“Look, the sand here is more powdery than in Boracay where thousands of feet tread,” observed coordinator Bernard Supetran.

The highest point in the immediate vicinity is at the top of Governor’s Island, which you reach through spiral stone steps. We ascended these, and in a few minutes I was huffing and puffing, because of old age. “Up there is the best view of the islands,” Bernard said encouragingly. Thanks a lot.

But he was right. At the summit, a grand view of the many islands unfolds before you. Everyone just clicks and clicks away, including, of course, the obligatory souvenir shots.

To paraphrase that old song by Bing Crosby, it was lovelier encountering the Hundred Islands the third time around.

Sam Miguel
05-21-2013, 09:15 AM
An incompetent airport manager

By Ramon Tulfo

Philippine Daily Inquirer

2:00 am | Tuesday, May 21st, 2013

For over a month now, the central air-conditioning system at Ninoy Aquino International Airport (Naia) Terminal 3 has not been functioning.

Passengers, especially those in the departure area, are suffering from the heat, especially since it is summer.

Last Saturday, I saw many of my fellow passengers fanning themselves to ease their discomfort. Many were sweating profusely.

But nobody at the Manila International Airport Authority (Miaa), which runs the Naia 1, 2, 3 and 4 terminals, cares whether people faint from the heat, as long as their executives are in their air-conditioned rooms at Naia Terminal 1.

Even Miaa General Manager Jose Angel Honrado, who’s supposed to look after the comfort and safety of arriving and departing passengers, doesn’t seem to care.

“Honrado doesn’t visit us here, so how can he know this place is so hot?” said a security guard assigned at Naia 3.

Honrado, who is called names by his subordinates behind his back for allegedly not knowing how to run an airport, is safe in his comfort zone because he happens to be President Noy’s relative.

The Miaa official is a retired Air Force general who was an aide to President Cory Aquino when he was a young officer.

As aide, one of his jobs was carrying the President’s handbag, instead of flying a plane like his fellow officers.

He’s an example of a square-peg-in-a-round-hole official and typifies many appointed officials in the Aquino government today.


* * *

Honrado probably thinks that making the rounds of the four terminals is beneath him since he’s a former Air Force general.

That’s why when he goes out to dine in classy restaurants he has a full complement of bodyguards befitting a military general.

Now, who would want to harm an official holding a noncontroversial position such as that of Naia general manager?

Unless he’s afraid of irate plane passengers.


* * *

Another guy in the P-Noy administration who looks like he doesn’t know what he’s doing is Transportation and Communications Secretary Joseph Emilio Abaya.

Almost all the airports in the country have defects: malfunctioning X-ray machines, stinking toilets, leaking roofs, faulty air-conditioning systems, etc.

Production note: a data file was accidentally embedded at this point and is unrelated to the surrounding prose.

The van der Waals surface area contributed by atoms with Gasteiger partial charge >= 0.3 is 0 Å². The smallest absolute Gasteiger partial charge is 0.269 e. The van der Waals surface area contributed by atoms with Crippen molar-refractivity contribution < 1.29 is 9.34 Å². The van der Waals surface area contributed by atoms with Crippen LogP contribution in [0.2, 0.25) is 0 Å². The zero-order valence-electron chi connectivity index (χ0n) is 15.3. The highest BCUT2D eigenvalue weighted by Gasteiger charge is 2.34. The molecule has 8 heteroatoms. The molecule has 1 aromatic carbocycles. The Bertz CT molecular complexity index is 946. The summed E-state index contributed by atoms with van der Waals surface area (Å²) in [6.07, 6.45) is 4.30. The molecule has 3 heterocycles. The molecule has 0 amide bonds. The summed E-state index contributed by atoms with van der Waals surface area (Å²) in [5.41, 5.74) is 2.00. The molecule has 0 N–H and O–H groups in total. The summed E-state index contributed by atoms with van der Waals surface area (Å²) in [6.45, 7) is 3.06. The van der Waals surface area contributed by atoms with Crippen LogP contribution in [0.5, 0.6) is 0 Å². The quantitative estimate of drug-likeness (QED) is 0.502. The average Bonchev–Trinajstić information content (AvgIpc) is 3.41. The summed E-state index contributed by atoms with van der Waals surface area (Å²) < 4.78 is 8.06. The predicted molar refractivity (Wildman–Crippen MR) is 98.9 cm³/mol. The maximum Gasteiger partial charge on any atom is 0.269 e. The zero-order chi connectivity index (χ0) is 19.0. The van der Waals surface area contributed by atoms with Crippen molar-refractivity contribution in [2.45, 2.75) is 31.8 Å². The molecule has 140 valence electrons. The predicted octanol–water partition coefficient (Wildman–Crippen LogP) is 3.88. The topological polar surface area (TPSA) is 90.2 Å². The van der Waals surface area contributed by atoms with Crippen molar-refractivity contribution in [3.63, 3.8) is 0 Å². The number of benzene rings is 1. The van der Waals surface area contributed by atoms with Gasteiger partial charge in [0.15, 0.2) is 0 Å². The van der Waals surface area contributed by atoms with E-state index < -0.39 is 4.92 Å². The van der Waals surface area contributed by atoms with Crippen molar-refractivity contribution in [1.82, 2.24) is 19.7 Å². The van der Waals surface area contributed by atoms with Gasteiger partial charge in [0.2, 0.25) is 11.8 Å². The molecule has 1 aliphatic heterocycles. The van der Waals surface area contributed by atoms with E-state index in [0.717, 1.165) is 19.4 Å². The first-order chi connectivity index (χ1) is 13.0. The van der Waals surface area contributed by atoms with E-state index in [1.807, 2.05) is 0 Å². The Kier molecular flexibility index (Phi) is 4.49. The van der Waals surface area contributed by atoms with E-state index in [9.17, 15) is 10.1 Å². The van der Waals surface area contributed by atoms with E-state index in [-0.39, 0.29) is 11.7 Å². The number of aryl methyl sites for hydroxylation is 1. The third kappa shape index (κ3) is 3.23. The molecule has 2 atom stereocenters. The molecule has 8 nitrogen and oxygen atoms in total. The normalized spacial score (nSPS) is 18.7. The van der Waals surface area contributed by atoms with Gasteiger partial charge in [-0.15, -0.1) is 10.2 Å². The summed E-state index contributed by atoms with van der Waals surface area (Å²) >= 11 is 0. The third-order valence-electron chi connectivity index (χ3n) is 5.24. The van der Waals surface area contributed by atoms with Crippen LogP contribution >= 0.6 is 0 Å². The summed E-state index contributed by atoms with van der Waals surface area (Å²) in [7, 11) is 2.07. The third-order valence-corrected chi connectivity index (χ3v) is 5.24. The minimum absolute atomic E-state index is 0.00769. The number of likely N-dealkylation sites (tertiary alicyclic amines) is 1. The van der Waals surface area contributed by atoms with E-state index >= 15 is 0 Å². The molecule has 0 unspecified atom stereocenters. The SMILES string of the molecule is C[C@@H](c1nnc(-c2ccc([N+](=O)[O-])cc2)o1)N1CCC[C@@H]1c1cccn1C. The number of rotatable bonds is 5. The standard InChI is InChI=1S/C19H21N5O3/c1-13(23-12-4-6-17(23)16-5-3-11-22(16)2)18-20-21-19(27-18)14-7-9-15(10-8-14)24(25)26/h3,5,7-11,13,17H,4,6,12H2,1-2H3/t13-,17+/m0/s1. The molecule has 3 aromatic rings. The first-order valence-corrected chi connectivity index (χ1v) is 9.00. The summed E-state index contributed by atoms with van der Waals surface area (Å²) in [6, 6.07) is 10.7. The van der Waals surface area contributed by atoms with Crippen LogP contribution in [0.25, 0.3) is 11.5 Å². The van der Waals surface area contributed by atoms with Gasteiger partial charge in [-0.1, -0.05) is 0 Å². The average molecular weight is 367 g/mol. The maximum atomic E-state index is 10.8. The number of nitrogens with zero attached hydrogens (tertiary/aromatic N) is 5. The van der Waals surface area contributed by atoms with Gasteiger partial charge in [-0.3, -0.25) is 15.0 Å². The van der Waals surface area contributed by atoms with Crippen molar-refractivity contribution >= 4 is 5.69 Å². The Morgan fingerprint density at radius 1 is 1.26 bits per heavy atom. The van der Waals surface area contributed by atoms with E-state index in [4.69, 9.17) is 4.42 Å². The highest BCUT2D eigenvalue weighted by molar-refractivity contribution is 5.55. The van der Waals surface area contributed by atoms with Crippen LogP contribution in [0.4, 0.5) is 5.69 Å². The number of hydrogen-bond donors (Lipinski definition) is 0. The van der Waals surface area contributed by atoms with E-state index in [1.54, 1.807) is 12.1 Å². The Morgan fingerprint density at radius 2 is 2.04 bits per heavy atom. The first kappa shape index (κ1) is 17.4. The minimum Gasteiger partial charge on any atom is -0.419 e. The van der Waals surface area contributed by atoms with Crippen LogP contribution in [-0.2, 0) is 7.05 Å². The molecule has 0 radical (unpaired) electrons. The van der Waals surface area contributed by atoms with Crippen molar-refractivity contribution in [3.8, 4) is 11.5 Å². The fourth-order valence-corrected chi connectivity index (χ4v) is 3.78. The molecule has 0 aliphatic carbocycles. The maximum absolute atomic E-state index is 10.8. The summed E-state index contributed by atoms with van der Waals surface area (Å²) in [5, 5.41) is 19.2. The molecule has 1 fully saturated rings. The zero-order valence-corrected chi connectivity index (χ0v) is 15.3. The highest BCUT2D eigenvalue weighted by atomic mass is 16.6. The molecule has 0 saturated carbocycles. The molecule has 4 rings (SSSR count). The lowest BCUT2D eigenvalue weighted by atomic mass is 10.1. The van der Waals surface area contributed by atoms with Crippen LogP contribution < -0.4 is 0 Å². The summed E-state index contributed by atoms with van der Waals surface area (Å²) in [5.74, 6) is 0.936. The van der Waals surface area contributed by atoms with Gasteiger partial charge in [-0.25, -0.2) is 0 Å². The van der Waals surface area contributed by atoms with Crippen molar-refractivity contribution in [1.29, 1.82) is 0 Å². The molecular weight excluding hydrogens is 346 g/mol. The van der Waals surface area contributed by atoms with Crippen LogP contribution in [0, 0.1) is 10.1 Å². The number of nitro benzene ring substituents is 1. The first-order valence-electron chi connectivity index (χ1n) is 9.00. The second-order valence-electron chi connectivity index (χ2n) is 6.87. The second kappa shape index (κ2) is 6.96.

Where does the money each passenger shells out for terminal fee go? Isn’t this supposed to fund airport maintenance?

Perhaps Abaya can answer these questions.


* * *

On June 15, all small town lottery (STL) contracts with the Philippine Charity Sweepstakes Office (PCSO) will expire.

Another form of legal gambling has been proposed to take the place of STL: Bingo Milyonaryo (millionaires’ bingo).

An STL owner, who has connections with a relative of P-Noy, wants the new gambling system centralized throughout the country.

There’s a big possibility the proposed set-up will be approved since the President reportedly cannot say no to this relative.

Sam Miguel
05-23-2013, 08:53 AM
Hotels’ bid for tax perks rejected

DOF says profitable proponents don’t need incentive

By Ronnel W. Domingo

Philippine Daily Inquirer

9:22 pm | Wednesday, May 22nd, 2013

The Department of Finance shot down an appeal from a group of hotel owners for the revocation of a Board of Investments (BOI) rule that took away the income tax exemptions of it members.

Finance Secretary Cesar V. Purisima on Wednesday said that hotels and resorts in the country’s most popular tourist destinations did not need an income tax holiday (ITH) incentive.

Purisima was reacting to an open letter from the Philippine Hotel Federation Inc. (PHFI) asking President Aquino to revoke BOI Regulation No. 2013-001, which affected hotels and resorts in Metro Manila, Cebu City and the islands of Mactan and Boracay. The new rule provides that the tax exemption for such projects, if they apply for registration with the BOI through the 2012 Investment Priorities Plan, would cover only levies related to capital equipment and not income tax.

The BOI and the DOF are usually at loggerheads regarding tax perks. The DOF continues to push for a program to rationalize all fiscal incentives across industries, but this has so far failed to advance in Congress.

The income tax holiday “for already very profitable hotels serves only to further enrich a select few rather than improve the overall environment for tourism investments,” Purisima argued.

According to PHFI’s website, the following are represented in the group’s board of directors: The Bellevue Manila, Diamond Hotel Philippines, The Pan Pacific Manila, Holiday Inn Galleria Manila, Shangri-la Group, Ascott Makati, The Heritage Hotel Manila, El Nido Resorts, Ayala Group, The Peninsula Manila and Waterfront Group.

“We’d rather collect income taxes and invest in better infrastructure that will further attract more entities to invest in the Philippines,” Purisima added.